Written by: Megan Bostic
Released: January 16, 2012 by Graphia
Summary: I had the dream again. The one where I’m running. I don’t know what from or where to, but I’m scared, terrified really.
Austin Parker is never going to see his eighteenth birthday. At the rate he’s going, he probably won’t even see the end of the year. But in the short time he has left there’s one thing he can do: He can try to help the people he loves live—even though he never will.
It’s probably hopeless.
But he has to try.
I didn’t know what to expect when I started reading this. Mostly because I’m horrible and never read a summary as a refresher before starting to read the novel, but also because with all the Lurlene McDaniel and Nicholas Sparks type books out there plots can seem all alike. This novel was different.
But first off, bravo to Megan Bostic for a debut novel that most definitely never seemed like a debut. This novel had an air about it that, while raw, never lacked in that professional undercurrent. And to be fair, the subject matter and the pure emotion were what made for a raw experience.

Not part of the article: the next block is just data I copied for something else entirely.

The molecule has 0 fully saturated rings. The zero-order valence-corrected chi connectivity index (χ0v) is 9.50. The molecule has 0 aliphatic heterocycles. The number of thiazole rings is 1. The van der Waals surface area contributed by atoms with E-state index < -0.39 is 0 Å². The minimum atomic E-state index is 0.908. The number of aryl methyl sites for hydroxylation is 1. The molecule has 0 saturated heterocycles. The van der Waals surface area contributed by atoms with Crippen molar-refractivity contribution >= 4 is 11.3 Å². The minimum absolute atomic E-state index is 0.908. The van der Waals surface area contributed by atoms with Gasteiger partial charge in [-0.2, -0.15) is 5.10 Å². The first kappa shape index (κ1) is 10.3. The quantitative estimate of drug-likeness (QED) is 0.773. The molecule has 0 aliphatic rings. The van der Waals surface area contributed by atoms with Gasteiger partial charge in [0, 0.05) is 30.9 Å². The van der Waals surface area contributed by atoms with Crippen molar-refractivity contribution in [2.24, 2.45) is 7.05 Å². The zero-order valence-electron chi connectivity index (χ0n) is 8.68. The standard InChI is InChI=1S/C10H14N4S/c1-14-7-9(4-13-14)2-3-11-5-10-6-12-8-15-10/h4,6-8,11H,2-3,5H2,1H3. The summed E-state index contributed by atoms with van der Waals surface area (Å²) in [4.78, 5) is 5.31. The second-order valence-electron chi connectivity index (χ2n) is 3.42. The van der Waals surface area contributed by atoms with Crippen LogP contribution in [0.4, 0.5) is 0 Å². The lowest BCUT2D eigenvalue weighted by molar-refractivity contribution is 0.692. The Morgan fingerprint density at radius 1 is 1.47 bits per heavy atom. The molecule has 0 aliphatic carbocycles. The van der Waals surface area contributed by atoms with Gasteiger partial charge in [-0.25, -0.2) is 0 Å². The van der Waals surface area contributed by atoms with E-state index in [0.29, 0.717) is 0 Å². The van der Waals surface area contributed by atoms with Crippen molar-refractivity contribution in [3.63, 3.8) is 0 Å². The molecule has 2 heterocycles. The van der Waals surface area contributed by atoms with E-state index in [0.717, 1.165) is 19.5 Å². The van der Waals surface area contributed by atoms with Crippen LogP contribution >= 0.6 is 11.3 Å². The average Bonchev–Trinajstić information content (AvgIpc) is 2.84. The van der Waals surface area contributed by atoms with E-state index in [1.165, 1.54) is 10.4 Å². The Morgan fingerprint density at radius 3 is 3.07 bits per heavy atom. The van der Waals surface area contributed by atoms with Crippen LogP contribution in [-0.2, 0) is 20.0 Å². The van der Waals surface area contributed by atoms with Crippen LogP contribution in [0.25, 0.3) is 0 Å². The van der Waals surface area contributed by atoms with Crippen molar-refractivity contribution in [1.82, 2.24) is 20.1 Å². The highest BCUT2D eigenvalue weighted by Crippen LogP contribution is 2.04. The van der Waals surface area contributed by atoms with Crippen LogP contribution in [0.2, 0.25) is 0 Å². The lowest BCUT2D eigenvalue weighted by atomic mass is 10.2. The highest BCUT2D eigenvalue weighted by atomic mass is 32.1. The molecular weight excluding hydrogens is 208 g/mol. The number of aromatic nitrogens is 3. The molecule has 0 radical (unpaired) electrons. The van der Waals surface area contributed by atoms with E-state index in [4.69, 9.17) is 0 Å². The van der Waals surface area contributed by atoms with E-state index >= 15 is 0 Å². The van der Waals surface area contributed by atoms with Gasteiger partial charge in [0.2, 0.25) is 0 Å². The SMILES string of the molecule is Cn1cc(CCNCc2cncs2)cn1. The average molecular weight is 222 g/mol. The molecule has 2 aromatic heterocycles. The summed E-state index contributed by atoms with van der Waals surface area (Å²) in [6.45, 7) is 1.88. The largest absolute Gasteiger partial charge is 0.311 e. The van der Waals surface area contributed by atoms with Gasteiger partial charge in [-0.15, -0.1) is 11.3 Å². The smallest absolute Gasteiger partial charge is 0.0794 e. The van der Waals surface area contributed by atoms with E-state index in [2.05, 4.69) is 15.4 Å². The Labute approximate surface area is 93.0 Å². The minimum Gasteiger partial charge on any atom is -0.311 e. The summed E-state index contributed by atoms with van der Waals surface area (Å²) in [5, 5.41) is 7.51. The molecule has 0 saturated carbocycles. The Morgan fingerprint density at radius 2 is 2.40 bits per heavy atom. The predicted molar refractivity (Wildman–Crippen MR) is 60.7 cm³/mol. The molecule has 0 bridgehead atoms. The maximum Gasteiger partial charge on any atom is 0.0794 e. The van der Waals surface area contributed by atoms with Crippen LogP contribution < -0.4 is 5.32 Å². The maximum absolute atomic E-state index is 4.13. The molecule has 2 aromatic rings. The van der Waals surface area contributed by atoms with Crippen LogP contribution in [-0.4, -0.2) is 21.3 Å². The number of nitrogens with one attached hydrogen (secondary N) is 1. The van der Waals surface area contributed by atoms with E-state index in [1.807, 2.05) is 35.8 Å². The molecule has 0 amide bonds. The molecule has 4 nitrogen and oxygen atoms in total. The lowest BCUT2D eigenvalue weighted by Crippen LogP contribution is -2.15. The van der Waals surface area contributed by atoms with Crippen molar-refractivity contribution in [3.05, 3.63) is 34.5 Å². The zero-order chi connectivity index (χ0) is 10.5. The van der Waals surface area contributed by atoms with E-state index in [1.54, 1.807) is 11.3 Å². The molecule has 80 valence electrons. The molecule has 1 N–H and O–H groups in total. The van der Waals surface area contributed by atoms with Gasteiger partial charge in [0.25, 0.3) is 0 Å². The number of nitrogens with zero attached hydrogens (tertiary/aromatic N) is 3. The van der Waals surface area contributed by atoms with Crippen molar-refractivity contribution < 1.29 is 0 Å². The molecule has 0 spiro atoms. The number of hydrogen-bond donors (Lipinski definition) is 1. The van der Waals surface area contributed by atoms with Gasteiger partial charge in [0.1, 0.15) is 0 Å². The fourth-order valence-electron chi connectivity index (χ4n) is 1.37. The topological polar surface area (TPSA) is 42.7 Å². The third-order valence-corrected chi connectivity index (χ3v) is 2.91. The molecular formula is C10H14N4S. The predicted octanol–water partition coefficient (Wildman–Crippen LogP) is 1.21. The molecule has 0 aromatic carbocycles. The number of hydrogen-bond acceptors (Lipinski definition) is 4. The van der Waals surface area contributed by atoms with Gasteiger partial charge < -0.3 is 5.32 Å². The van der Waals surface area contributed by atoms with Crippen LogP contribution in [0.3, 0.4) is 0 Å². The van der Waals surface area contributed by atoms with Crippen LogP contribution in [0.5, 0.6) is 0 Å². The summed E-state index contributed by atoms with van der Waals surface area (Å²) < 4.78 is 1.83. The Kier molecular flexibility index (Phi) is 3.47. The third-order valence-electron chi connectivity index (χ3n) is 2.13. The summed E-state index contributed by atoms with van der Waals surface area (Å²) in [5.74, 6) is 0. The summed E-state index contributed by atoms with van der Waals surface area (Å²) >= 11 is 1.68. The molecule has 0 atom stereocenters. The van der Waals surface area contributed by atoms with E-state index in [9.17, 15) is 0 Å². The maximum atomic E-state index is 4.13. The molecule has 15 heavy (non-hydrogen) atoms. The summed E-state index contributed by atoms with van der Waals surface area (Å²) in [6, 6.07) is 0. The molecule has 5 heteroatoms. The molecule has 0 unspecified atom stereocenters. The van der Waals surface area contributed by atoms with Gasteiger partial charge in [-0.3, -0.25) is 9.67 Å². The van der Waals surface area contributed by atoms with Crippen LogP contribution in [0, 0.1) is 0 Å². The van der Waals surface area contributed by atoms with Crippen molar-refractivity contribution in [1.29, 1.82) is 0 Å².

I liked how you were thrust right into the story, not quite knowing what was happening and what the background was. It was the same with the characters; when they were first introduced, not much was shared about them, but through Austin’s weekend journey you were able to learn whatever they were willing to share. I know that that may sound weird, but the way that it was written was so realistic in that way – no characters were forced to speak of anything that they didn’t want to.
Austin was a character who I admired and we’ll just leave it at that for fear of spoilers, but who I felt most for was his friend Kaylee. She is so strong, but there is this inner weakness that you couldn’t help but want to help make better.
This is a fantastic novel and while it made me cry I would highly recommend it. I can’t wait to see what else Bostic comes out with after this amazing debut. You can be sure that I’ll be reading it. I give it an 8/10.
My thanks to netGalley and Graphia for allowing me to read this advanced copy.